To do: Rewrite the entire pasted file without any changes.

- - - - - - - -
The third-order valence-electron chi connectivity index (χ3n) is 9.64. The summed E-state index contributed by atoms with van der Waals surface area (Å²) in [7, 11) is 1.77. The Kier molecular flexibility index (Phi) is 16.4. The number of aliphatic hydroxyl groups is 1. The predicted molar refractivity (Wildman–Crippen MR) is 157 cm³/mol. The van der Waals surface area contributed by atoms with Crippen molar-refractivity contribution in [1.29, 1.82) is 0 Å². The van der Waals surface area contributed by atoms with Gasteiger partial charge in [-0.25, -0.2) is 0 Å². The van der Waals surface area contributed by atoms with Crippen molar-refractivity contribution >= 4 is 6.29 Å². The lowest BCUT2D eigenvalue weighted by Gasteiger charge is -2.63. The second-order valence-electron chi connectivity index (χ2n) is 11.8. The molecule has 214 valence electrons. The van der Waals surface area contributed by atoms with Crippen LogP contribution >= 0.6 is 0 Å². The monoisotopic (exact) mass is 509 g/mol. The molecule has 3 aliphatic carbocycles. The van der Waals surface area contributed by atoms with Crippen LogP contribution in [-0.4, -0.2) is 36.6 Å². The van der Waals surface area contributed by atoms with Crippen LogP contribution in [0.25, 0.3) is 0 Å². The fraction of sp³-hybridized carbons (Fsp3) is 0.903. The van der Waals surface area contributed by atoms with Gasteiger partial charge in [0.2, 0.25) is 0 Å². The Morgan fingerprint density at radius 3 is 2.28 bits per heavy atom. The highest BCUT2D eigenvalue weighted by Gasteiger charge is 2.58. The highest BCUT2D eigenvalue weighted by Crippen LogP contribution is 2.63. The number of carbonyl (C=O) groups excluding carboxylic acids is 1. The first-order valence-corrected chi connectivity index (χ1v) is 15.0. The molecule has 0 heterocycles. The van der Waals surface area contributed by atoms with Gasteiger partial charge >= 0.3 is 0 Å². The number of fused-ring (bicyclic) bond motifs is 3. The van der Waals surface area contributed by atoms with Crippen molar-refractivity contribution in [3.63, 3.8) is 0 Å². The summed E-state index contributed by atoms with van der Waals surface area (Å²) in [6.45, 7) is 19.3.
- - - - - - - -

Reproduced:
The third-order valence-electron chi connectivity index (χ3n) is 9.64. The summed E-state index contributed by atoms with van der Waals surface area (Å²) in [7, 11) is 1.77. The Kier molecular flexibility index (Phi) is 16.4. The number of aliphatic hydroxyl groups is 1. The predicted molar refractivity (Wildman–Crippen MR) is 157 cm³/mol. The van der Waals surface area contributed by atoms with Crippen molar-refractivity contribution in [1.29, 1.82) is 0 Å². The van der Waals surface area contributed by atoms with Gasteiger partial charge in [-0.25, -0.2) is 0 Å². The van der Waals surface area contributed by atoms with Crippen molar-refractivity contribution >= 4 is 6.29 Å². The lowest BCUT2D eigenvalue weighted by Gasteiger charge is -2.63. The second-order valence-electron chi connectivity index (χ2n) is 11.8. The molecule has 214 valence electrons. The van der Waals surface area contributed by atoms with Crippen LogP contribution >= 0.6 is 0 Å². The monoisotopic (exact) mass is 509 g/mol. The molecule has 3 aliphatic carbocycles. The van der Waals surface area contributed by atoms with Crippen LogP contribution in [-0.4, -0.2) is 36.6 Å². The van der Waals surface area contributed by atoms with Crippen LogP contribution in [0.25, 0.3) is 0 Å². The fraction of sp³-hybridized carbons (Fsp3) is 0.903. The van der Waals surface area contributed by atoms with Gasteiger partial charge in [0.2, 0.25) is 0 Å². The Morgan fingerprint density at radius 3 is 2.28 bits per heavy atom. The highest BCUT2D eigenvalue weighted by Gasteiger charge is 2.58. The highest BCUT2D eigenvalue weighted by Crippen LogP contribution is 2.63. The number of carbonyl (C=O) groups excluding carboxylic acids is 1. The first-order valence-corrected chi connectivity index (χ1v) is 15.0. The molecule has 0 heterocycles. The van der Waals surface area contributed by atoms with Gasteiger partial charge >= 0.3 is 0 Å². The number of fused-ring (bicyclic) bond motifs is 3. The van der Waals surface area contributed by atoms with Crippen molar-refractivity contribution in [3.63, 3.8) is 0 Å². The summed E-state index contributed by atoms with van der Waals surface area (Å²) in [6.45, 7) is 19.3.